This study offers a unique view of mechanical insulation’s potential, looking at it holistically rather than focusing singularly on individual products or systems. Each uninsulated or damaged area plays its own important role, but governmental agencies and individual companies need to look at the full potential impact of how effective installing mechanical insulation systems can be for their energy savings and carbon/GHG emission reductions.

The discussions as to the value of having clear, concise, and complete mechanical insulation specifications, inspecting initial installations, having industry-endorsed application and repair/replacement standards, and maintaining insulation in a timely and proper manner is not new; but those discussions are more important now than ever before.

The solutions are complex, there are many opinions as to the best paths to follow, and effective change will take time. But the one change that can happen immediately is to view mechanical insulation as a proven technology that will help achieve a company’s—and our country’s—decarbonization and sustainability objectives.

Achieving short- and long-term decarbonization goals is not simple. Continuing the research and development of new, revolutionary energy efficient and carbon reduction technologies is important, but equal focus should be put on proven solutions that are available now.

Mechanical insulation will help businesses, states, and provinces obtain their regulatory or voluntary carbon reduction goals now, tomorrow, and for years to come, if only it is recognized as a primary contributing technology that is part of the solution.

One facility at a time making a commitment to look at mechanical insulation in new construction and existing facilities can make a difference now. Taking small steps can lead to significant, large-scale results. To achieve decarbonization goals, many aspects of the economy must change—from how energy is generated to how we produce and deliver goods and services; and how we manage lands, our businesses, and our lives.

The challenge for the business and finance communities, as well as policymakers, is to identify how best to use the time and resources we have—especially solutions that are available now—to advance the changes needed.

Next Steps

While each business, company, agency, etc., may have unique circumstances, structures, and procedures to consider, there are a few common “next steps” that should be considered in determining how and to what level mechanical insulation can help achieve energy savings and decarbonization goals.

  1. Commit to investigating and developing a better understanding as to the benefit(s) of mechanical insulation and the consequences of not having up-to-date specifications and dealing with improper installation and/or insufficient or improper maintenance.
  2. With the support of internal subject matter experts (SMEs) and the help of external resources (manufacturers, contractors, fabricators, associations, etc.) complete a thorough and objective review of current project or company specifications or standards, and develop recommended changes as needed.
  3. Develop and implement specific mechanical insulation energy efficiency and emission reduction appraisals/audits with inspectors and appraisers certified in those fields.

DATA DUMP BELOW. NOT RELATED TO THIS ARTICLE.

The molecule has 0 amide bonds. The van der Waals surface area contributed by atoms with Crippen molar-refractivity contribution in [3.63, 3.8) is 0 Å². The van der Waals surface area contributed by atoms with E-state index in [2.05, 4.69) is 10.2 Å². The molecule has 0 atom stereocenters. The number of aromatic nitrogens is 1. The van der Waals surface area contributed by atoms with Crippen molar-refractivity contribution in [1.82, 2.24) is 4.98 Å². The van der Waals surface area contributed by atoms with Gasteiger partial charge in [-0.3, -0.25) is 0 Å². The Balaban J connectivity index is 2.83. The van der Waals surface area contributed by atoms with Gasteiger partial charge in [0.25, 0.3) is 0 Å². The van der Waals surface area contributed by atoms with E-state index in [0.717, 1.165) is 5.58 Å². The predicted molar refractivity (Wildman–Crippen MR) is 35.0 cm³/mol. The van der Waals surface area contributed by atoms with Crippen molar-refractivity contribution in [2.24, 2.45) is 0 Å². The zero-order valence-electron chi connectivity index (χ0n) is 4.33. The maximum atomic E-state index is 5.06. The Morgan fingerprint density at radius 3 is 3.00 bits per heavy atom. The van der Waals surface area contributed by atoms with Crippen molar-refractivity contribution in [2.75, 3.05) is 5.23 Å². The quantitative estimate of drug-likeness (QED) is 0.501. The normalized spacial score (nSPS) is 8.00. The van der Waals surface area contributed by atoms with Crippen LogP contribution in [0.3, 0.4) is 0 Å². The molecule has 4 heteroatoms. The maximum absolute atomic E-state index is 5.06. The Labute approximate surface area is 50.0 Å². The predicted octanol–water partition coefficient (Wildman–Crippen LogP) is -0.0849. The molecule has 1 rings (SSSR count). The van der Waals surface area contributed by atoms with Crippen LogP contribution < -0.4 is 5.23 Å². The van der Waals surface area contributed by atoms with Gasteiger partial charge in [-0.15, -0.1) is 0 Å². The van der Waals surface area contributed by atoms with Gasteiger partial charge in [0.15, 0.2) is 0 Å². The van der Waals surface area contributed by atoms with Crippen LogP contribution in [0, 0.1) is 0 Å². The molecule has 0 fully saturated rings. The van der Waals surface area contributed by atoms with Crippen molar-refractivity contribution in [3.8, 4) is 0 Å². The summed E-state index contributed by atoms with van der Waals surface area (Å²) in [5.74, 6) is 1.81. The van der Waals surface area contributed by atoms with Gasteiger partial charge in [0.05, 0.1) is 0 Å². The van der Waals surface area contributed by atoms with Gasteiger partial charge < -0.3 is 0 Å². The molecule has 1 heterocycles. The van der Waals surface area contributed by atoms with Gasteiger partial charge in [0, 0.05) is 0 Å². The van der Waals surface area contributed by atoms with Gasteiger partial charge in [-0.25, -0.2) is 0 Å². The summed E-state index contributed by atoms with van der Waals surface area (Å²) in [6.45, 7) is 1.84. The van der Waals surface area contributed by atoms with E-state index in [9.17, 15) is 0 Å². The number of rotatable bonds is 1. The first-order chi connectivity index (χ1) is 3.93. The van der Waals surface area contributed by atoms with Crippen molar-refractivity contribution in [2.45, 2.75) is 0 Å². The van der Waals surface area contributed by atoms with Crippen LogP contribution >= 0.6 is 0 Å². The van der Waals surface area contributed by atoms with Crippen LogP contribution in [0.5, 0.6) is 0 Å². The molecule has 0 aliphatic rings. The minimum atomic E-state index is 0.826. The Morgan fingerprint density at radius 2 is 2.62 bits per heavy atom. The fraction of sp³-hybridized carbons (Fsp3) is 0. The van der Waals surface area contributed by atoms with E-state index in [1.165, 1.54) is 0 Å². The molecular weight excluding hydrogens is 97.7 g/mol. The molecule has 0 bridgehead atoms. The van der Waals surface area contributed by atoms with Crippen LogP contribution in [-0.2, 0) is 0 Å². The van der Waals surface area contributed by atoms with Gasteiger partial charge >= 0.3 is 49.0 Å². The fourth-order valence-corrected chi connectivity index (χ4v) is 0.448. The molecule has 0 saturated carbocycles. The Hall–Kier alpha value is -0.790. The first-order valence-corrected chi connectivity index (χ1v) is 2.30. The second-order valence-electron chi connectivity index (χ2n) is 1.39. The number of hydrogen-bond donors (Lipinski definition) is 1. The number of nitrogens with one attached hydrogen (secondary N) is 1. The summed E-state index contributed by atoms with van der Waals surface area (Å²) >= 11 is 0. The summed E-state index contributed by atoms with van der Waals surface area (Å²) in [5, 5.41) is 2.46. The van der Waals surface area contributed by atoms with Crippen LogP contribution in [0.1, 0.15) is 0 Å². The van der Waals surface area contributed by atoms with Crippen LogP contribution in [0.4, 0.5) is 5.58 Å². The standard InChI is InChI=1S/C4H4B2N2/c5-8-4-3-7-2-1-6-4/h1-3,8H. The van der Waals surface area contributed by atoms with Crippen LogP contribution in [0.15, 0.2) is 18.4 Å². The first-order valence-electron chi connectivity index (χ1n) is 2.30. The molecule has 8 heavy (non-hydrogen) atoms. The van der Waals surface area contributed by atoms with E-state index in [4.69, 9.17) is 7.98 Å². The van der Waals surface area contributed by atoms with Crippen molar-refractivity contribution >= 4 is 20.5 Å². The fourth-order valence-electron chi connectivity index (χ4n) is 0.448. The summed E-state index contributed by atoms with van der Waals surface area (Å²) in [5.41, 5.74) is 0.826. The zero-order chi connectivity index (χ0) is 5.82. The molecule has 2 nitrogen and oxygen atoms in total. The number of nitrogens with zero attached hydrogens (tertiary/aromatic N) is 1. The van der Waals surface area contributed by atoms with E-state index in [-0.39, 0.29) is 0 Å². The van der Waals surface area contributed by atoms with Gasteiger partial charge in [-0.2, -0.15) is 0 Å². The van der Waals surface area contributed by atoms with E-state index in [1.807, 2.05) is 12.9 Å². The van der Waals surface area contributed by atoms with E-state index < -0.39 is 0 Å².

4. Determine the internal and/or external hurdles or barriers to implementing mechanical insulation energy and carbon reduction initiatives.
  5. Commit to and maintain a commitment to continuing education related to all aspect of mechanical insulation systems for the operating systems and environments specific to the company or area of operations.
  6. Hold internal company/department meetings to educate all parties on the value of mechanical insulation within your organization, the environment, and the local community, as well as on the consequences of damaged insulation.
  7. Share your success with others. There is great value in sharing best practices or case studies. Your organization benefits not only from being recognized as a leader, but also from helping others in addressing climate change.
  8. “Inspect what you expect”—not only in monitoring and recording progress of specific plans, but also with initial installation and maintenance processes. If mechanical insulation is not installed or repaired/replaced properly, the expected benefits may not be realized, and it could lead to other areas of concern and additional unexpected cost.
  9. Develop an annual inspection and maintenance program for existing facilities. This will benefit short- and long-term operational and capital budget planning, and the information could be used in internal and external climate change/sustainability programs.
  10. Ensure you have transition plans to transfer the mechanical insulation expertise and technology. Often—whether by right-sizing, downsizing, attrition, changes in responsibility, change of ownership, or mergers, etc.—knowledge is lost. That is especially true with mechanical insulation. The decarbonization and other benefits of mechanical insulation is not limited by time.

The study confirms the contribution the mechanical insulation industry can make to decarbonization efforts. It is available now, and it impacts every state, county (province) and city, labor group, all direct or indirect related businesses, and this and future generations—if only we think about mechanical insulation systems differently.

That is potentially the industry’s greatest challenge. It is hoped that this study can be the impetus for change.

The full report can be obtained at www.insulation.org/carbon and www.insulation.org/foundation/data.

The study would not have been possible without the support of:
  • Johns Manville, a Berkshire Hathaway Company
  • Knauf Insulation, Inc.
  • Owens Corning
  • Rockwool Technical Insulation